Opel has stretched the patience of its parent General Motors and the ever-watchful financial markets are gazing upon the loss-making brand with a jaundiced eye. On Thursday, Opel management is expected to put forth a plan that provides a path to shrinking billions of dollars in losses while also increasing productivity. At the same time, the European car market is expected to tumble further throughout 2012.
General Motors is having a hard time nailing down its European operations. The automaker reported its first-quarter earnings slid by $1 billion, down from $3.2 billion in the first quarter of last year. The drop was partially attributable to a one-time loss that included changes in accounting for the automaker's European pensions.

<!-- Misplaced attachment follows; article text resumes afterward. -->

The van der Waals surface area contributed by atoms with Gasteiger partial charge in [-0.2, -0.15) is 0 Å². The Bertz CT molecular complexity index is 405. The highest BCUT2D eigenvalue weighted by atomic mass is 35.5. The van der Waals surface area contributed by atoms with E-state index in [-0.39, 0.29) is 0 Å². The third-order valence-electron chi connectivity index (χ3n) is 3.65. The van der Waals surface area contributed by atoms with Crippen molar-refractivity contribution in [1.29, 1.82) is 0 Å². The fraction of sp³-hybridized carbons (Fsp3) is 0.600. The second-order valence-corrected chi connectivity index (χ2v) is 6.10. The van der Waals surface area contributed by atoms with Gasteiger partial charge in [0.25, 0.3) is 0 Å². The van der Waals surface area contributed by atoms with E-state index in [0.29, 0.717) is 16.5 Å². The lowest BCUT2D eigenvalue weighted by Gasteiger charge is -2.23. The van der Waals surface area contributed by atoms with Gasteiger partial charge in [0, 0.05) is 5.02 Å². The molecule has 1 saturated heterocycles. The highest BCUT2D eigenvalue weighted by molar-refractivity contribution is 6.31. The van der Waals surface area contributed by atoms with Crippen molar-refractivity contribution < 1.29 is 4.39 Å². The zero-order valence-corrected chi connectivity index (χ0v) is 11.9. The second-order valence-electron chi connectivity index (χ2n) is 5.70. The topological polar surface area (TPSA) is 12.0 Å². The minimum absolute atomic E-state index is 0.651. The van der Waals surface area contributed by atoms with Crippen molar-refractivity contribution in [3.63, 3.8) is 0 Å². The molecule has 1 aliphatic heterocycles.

General Motors is hard at work restructuring its brands here in the U.S., but we mustn't forget about overseas divisions, like Opel, that still require some financial aid to get things up and running at full capacity again. As we reported last month, GM came to an agreement with Opel's German workers – labor heads have agreed to do without €1.26 billion in earnings over the next four years (approximately $1.59 billion), saying that the money is best saved for the development of Opel p
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